One of the great challenges to Public Policy is knowing when and how to change a successful policy grown obsolete. Very few policies are immortal. Time is a kaleidoscope presenting policy makers with an ever-changing pattern. Yet the cliches from one era often linger in our minds and public dialogue as if they were written in stone. Too often we confuse temporary success with universal wisdom. In my experience almost inevitably today's solutions become tomorrows problems. Take immigration as an example....
- Richard D. Lamm, former Governor of Colorado (Mass Immigration: Vital Public Policy Requires Vigorous Public Policy Debate, Common Sense on Mass Immigration, The Social Contract Press, 2011, p. 2)
Printed on the inside of the front cover of each issue is About the Social Contract. It is our view that society should be governed by an understood set of values.... Most public issues are basically moral and ethical ones. What is the right thing to do? How do we decide what we think is right? When rights collide, which ones take precedence?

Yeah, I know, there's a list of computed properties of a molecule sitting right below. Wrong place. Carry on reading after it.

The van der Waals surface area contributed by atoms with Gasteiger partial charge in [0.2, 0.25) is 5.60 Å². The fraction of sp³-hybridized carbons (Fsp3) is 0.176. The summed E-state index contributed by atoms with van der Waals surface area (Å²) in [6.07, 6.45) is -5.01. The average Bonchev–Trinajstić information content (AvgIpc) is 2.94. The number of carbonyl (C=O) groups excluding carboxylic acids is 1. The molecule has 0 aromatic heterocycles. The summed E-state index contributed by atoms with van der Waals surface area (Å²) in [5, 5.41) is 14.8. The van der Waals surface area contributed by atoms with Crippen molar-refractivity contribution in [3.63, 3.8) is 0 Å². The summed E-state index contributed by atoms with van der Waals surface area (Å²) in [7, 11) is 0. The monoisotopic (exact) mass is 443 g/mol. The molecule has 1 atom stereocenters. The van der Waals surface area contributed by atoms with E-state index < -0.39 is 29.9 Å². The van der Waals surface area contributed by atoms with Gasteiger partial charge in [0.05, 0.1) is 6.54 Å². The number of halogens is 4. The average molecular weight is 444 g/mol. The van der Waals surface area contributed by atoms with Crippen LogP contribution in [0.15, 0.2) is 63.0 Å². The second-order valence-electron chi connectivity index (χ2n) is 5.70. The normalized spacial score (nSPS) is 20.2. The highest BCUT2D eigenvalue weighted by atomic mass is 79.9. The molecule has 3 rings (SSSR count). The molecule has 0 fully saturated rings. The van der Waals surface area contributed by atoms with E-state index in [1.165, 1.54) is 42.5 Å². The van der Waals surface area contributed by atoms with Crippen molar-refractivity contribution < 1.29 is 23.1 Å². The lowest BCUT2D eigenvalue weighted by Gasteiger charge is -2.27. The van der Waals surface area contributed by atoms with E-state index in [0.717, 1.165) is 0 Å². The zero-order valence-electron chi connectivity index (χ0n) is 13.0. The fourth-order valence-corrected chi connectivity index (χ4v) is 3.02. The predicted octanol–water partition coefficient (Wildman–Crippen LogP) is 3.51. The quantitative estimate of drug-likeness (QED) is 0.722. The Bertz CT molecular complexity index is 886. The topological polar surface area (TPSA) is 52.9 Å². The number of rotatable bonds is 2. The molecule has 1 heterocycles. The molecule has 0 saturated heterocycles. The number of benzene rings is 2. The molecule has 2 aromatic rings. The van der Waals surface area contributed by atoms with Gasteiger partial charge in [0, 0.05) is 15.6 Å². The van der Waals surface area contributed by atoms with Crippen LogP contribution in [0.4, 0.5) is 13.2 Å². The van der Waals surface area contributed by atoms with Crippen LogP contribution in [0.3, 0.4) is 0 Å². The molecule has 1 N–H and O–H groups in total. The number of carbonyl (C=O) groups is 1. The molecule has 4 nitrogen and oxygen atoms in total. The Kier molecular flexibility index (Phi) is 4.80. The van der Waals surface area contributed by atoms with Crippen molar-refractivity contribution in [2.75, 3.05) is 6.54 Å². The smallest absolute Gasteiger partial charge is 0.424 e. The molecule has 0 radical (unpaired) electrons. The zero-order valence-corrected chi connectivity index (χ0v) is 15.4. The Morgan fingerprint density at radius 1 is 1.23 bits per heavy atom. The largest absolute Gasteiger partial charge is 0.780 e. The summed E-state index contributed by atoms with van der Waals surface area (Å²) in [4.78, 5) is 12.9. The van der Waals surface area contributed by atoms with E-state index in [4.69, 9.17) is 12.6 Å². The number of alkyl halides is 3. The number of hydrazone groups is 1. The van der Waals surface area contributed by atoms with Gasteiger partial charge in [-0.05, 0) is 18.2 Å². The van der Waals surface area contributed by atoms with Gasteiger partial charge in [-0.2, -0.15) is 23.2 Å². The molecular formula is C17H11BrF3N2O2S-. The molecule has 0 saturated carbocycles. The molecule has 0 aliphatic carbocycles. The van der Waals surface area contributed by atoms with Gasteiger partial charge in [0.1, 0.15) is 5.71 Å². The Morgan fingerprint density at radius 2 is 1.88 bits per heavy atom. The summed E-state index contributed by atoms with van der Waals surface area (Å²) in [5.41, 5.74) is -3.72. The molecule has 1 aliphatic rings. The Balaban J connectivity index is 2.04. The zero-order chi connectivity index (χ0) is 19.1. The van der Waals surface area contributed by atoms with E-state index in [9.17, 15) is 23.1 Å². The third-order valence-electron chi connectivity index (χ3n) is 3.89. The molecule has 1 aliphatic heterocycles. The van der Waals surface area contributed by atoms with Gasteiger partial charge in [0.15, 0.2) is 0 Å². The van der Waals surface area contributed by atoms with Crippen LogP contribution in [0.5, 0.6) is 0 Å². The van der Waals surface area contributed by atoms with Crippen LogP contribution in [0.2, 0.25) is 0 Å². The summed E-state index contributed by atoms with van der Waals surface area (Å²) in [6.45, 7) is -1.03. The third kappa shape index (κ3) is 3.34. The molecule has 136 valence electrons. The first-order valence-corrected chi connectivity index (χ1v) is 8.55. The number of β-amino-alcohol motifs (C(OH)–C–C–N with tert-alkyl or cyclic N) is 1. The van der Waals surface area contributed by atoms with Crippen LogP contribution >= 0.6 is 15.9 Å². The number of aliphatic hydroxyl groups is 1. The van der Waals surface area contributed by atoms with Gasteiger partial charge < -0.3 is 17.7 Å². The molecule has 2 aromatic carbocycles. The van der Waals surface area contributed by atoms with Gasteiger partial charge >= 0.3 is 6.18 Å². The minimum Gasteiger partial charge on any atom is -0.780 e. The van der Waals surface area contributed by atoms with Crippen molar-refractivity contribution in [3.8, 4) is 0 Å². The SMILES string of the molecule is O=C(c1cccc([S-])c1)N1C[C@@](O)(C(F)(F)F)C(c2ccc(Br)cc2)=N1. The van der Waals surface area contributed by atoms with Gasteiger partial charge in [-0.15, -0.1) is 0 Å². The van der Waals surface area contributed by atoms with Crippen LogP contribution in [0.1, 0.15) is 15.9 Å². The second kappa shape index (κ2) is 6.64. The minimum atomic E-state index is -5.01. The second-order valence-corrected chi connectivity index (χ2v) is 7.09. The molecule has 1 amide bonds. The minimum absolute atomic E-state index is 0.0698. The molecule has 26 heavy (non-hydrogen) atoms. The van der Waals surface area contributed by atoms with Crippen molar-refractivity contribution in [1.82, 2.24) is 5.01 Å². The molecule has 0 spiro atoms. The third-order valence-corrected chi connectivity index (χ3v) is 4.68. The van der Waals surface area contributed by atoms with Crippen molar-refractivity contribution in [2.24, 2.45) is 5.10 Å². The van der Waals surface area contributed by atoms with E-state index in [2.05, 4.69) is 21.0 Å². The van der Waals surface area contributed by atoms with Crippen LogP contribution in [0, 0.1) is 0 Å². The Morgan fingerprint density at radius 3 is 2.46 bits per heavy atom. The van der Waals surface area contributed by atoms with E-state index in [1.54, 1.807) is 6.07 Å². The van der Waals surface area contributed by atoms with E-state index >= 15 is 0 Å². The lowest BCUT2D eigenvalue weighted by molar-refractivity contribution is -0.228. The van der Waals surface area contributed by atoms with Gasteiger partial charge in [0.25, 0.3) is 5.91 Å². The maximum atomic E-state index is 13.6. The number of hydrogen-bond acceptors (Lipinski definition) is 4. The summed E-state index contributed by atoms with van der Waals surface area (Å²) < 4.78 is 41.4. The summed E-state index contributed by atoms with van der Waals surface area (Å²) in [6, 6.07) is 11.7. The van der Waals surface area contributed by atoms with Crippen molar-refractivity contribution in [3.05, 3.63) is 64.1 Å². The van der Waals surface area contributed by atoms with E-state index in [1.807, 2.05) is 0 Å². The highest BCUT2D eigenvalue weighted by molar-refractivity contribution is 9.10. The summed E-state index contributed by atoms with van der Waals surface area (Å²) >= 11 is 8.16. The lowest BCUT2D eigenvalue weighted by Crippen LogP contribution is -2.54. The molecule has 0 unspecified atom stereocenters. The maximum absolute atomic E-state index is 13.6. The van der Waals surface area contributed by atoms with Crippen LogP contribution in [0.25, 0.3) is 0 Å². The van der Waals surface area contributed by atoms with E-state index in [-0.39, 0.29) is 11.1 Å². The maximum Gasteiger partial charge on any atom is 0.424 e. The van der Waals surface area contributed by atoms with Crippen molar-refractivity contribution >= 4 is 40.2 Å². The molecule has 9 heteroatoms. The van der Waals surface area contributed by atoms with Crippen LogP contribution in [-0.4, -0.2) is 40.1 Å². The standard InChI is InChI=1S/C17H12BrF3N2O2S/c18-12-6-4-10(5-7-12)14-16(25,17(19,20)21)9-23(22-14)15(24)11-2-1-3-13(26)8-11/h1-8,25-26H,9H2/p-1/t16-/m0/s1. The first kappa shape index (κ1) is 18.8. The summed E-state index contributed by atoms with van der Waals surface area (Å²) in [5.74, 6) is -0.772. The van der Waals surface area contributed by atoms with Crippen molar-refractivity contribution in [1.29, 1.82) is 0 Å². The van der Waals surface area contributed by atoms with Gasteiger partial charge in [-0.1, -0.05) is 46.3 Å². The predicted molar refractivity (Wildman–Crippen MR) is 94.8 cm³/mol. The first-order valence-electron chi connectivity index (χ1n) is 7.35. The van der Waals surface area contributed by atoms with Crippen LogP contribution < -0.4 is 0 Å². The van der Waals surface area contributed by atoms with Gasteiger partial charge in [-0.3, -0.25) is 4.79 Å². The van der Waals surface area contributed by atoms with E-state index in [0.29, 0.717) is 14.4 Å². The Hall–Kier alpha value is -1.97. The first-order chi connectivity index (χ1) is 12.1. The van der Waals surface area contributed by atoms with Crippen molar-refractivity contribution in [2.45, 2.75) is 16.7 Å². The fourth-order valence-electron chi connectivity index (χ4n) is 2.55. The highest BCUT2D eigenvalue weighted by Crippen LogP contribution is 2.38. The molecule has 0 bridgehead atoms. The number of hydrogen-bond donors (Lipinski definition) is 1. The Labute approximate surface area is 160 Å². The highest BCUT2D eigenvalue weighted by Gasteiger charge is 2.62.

In this issue, contributors consider: What should Americas immigration policy be? We are now a crowded country of well over 300 million people. When the Statue of Liberty was erected in 1886, the United States had a population of less than 65 million. As John Vinson argues in his essay,
Those who overly romanticize the huddled masses of Emma Lazarus are truly people who live in the past. An immigration policy appropriate to a horse and buggy era is not appropriate today. Some will object, of course, that we are a nation of immigrants and that welcoming immigrants is an important national tradition. Be that as it may, traditions must adapt to new conditions. We also have a national tradition of pioneering, but because of that, no one is suggesting that we open our national parks to settlers who want to relive the legacy of Daniel Boone.
As we do in every issue of The Social Contract we invite you to consider: How many immigrants should we admit? Who should be admitted? And how can we humanely enforce the rules? These crucial questions should form the basis of Americas immigration policy.